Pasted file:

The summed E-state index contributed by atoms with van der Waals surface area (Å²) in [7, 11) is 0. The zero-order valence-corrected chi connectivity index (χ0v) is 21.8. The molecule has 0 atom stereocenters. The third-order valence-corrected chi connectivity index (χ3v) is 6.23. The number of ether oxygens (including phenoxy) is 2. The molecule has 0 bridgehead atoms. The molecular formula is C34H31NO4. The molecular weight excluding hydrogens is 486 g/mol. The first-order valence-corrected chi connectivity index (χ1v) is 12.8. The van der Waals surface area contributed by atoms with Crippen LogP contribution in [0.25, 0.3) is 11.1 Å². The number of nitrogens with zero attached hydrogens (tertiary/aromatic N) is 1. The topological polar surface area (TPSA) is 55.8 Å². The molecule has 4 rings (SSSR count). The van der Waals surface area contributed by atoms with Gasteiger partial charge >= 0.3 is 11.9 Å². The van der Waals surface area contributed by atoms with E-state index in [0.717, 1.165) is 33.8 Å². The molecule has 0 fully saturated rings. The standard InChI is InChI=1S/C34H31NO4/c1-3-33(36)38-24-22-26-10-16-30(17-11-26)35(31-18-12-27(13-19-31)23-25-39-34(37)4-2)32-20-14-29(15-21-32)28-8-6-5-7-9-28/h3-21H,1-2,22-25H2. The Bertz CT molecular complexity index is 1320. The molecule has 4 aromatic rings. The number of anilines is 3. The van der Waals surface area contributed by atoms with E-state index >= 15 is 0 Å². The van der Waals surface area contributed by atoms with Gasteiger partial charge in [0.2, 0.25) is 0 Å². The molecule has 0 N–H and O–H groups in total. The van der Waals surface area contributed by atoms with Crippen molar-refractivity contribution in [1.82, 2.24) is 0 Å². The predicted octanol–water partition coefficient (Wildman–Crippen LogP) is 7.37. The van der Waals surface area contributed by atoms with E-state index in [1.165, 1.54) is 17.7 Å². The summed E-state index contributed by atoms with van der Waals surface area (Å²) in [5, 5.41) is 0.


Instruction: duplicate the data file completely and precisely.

The summed E-state index contributed by atoms with van der Waals surface area (Å²) in [7, 11) is 0. The zero-order valence-corrected chi connectivity index (χ0v) is 21.8. The molecule has 0 atom stereocenters. The third-order valence-corrected chi connectivity index (χ3v) is 6.23. The number of ether oxygens (including phenoxy) is 2. The molecule has 0 bridgehead atoms. The molecular formula is C34H31NO4. The molecular weight excluding hydrogens is 486 g/mol. The first-order valence-corrected chi connectivity index (χ1v) is 12.8. The van der Waals surface area contributed by atoms with Crippen LogP contribution in [0.25, 0.3) is 11.1 Å². The number of nitrogens with zero attached hydrogens (tertiary/aromatic N) is 1. The topological polar surface area (TPSA) is 55.8 Å². The molecule has 4 rings (SSSR count). The van der Waals surface area contributed by atoms with Gasteiger partial charge >= 0.3 is 11.9 Å². The van der Waals surface area contributed by atoms with E-state index in [0.717, 1.165) is 33.8 Å². The molecule has 0 fully saturated rings. The standard InChI is InChI=1S/C34H31NO4/c1-3-33(36)38-24-22-26-10-16-30(17-11-26)35(31-18-12-27(13-19-31)23-25-39-34(37)4-2)32-20-14-29(15-21-32)28-8-6-5-7-9-28/h3-21H,1-2,22-25H2. The Bertz CT molecular complexity index is 1320. The molecule has 4 aromatic rings. The number of anilines is 3. The van der Waals surface area contributed by atoms with E-state index >= 15 is 0 Å². The van der Waals surface area contributed by atoms with Gasteiger partial charge in [0.2, 0.25) is 0 Å². The molecule has 0 N–H and O–H groups in total. The van der Waals surface area contributed by atoms with Crippen molar-refractivity contribution in [1.82, 2.24) is 0 Å². The predicted octanol–water partition coefficient (Wildman–Crippen LogP) is 7.37. The van der Waals surface area contributed by atoms with E-state index in [1.165, 1.54) is 17.7 Å². The summed E-state index contributed by atoms with van der Waals surface area (Å²) in [5, 5.41) is 0.